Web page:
Virginians have been fighting for years to keep their aircraft carriers in Hampton Roads, and now they're fighting to keep them in existence. As Peter Frost of the Daily Press reported this week, the mega-shipyard that builds the nuclear-powered giants is doing all right these days; it's turning a profit, as compared with the loss it posted this time last year. But all that could change if the Navy, DoD, Congress and the Obama administration decide to delay construction on a planned ship, the new USS John F. Kennedy, company officials warn.
[Huntington-Ingalls Industries boss Mike] Petters also addressed the looming uncertainty over the Navy's future budgets, which includes consideration of delaying the purchase of the John F. Kennedy aircraft carrier by up to two years and altering its long-term carrier construction plan. Each time a multibillion-dollar carrier comes up for budget approval, the program tends "to come under a lot of scrutiny … and the Kennedy is no different," he said.The Navy is in a bind here. It needs and wants the new ship, but you can only stretch out a project even this major by so much. So should it absorb the upfront budget hit of building the new JFK under a normal schedule and try to make sacrifices elsewhere, or should it try to get the savings in the near term but risk ultimately paying more under a prolonged, French-style shipbuilding cycle? You can almost hear the admiral saying, "well we're looking at all our options here, and we'd like to wait for the results of the comprehensive strategic review before we make any final decisions" -- but that doesn't change the fact that the Navy's current ships will eventually wear out, and that it needs to keep the Newport News shipyard in business and functioning well.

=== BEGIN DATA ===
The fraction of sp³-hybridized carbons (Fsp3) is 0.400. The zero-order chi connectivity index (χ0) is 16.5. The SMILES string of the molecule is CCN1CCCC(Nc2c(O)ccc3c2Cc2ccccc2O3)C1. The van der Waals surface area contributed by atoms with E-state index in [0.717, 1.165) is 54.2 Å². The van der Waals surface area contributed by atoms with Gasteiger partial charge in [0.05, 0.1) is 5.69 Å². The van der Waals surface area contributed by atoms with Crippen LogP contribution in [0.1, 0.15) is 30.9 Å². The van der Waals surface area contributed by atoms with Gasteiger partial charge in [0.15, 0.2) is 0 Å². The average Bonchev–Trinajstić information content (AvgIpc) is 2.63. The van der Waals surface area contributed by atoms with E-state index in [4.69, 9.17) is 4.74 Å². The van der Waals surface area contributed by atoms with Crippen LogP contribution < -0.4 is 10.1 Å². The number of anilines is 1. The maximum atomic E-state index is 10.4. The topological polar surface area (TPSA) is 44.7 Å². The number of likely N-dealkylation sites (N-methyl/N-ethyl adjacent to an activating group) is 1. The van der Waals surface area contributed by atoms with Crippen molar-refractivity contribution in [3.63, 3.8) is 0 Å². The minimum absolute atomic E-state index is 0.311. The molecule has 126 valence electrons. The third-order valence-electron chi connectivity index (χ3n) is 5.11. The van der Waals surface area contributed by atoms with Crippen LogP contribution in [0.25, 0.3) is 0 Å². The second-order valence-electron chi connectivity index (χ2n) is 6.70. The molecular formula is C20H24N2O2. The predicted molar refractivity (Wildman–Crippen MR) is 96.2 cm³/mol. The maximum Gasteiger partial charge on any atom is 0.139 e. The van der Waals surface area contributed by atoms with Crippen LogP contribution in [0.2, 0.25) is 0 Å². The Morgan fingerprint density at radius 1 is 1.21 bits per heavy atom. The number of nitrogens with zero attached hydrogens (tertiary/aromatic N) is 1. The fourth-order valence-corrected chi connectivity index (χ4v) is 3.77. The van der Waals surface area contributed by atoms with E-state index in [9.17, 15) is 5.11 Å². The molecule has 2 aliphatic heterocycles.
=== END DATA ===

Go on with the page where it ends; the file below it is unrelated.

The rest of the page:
Petters warned that such a delay would have a wide-ranging impact on the Navy, the 20,000-worker Newport News shipyard and its stable of suppliers. "Extending the carrier-build cycle to six or seven years not only increases the overall cost of the ship but would also have a severe and far-reaching impact nationwide," he said, noting that the shipyard buys up to $3 billion of materials from suppliers across the country.
The Navy remains in closely held budget deliberations, and likely won't make a final decision on what to do with regard to the Kennedy until later this year.
Bottom line: The odds seem good that the Navy could opt for a delay. Service officials may bet that Congress has no choice but to fund new aircraft carriers no matter how much they cost or how long they take, given their importance to U.S. power projection. In the meantime, the Navy can free up cash for near-term priorities and cross its fingers that the nation's fiscal health improves.